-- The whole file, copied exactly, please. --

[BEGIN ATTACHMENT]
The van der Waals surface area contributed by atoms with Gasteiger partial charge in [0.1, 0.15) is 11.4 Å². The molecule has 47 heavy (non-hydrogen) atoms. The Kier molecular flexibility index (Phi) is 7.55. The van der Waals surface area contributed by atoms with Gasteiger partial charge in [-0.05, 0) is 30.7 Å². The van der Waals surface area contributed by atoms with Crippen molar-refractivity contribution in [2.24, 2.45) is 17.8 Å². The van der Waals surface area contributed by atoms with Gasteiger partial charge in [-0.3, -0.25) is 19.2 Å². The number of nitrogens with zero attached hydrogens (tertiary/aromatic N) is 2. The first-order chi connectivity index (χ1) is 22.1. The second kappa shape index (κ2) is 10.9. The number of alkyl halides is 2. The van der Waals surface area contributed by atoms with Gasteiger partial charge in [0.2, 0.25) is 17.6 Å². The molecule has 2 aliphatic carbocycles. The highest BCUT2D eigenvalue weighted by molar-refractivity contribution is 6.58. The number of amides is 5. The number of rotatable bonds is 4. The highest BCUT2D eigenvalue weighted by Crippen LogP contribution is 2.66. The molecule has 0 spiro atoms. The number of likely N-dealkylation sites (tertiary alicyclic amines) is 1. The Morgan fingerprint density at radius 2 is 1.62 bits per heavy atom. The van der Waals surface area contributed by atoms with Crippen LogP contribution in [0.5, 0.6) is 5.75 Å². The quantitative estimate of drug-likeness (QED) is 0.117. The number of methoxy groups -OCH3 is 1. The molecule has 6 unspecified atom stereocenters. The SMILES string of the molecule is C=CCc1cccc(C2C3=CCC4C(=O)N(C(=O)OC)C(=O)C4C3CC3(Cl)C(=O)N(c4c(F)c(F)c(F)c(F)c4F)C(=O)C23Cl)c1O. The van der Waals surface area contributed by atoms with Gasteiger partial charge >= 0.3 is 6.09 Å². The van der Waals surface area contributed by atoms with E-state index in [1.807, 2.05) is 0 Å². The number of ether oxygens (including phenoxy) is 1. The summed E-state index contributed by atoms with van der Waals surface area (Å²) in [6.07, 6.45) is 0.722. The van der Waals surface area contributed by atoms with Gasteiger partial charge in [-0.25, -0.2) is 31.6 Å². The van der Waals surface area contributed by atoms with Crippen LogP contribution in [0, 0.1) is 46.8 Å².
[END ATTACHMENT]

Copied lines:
The van der Waals surface area contributed by atoms with Gasteiger partial charge in [0.1, 0.15) is 11.4 Å². The molecule has 47 heavy (non-hydrogen) atoms. The Kier molecular flexibility index (Phi) is 7.55. The van der Waals surface area contributed by atoms with Gasteiger partial charge in [-0.05, 0) is 30.7 Å². The van der Waals surface area contributed by atoms with Crippen molar-refractivity contribution in [2.24, 2.45) is 17.8 Å². The van der Waals surface area contributed by atoms with Gasteiger partial charge in [-0.3, -0.25) is 19.2 Å². The number of nitrogens with zero attached hydrogens (tertiary/aromatic N) is 2. The first-order chi connectivity index (χ1) is 22.1. The second kappa shape index (κ2) is 10.9. The number of alkyl halides is 2. The van der Waals surface area contributed by atoms with Gasteiger partial charge in [0.2, 0.25) is 17.6 Å². The molecule has 2 aliphatic carbocycles. The highest BCUT2D eigenvalue weighted by molar-refractivity contribution is 6.58. The number of amides is 5. The number of rotatable bonds is 4. The highest BCUT2D eigenvalue weighted by Crippen LogP contribution is 2.66. The molecule has 0 spiro atoms. The number of likely N-dealkylation sites (tertiary alicyclic amines) is 1. The Morgan fingerprint density at radius 2 is 1.62 bits per heavy atom. The van der Waals surface area contributed by atoms with Crippen LogP contribution in [0.5, 0.6) is 5.75 Å². The quantitative estimate of drug-likeness (QED) is 0.117. The number of methoxy groups -OCH3 is 1. The molecule has 6 unspecified atom stereocenters. The SMILES string of the molecule is C=CCc1cccc(C2C3=CCC4C(=O)N(C(=O)OC)C(=O)C4C3CC3(Cl)C(=O)N(c4c(F)c(F)c(F)c(F)c4F)C(=O)C23Cl)c1O. The van der Waals surface area contributed by atoms with Gasteiger partial charge >= 0.3 is 6.09 Å². The van der Waals surface area contributed by atoms with E-state index in [1.807, 2.05) is 0 Å². The number of ether oxygens (including phenoxy) is 1. The summed E-state index contributed by atoms with van der Waals surface area (Å²) in [6.07, 6.45) is 0.722. The van der Waals surface area contributed by atoms with Gasteiger partial charge in [-0.25, -0.2) is 31.6 Å². The van der Waals surface area contributed by atoms with Crippen LogP contribution in [0, 0.1) is 46.8 Å².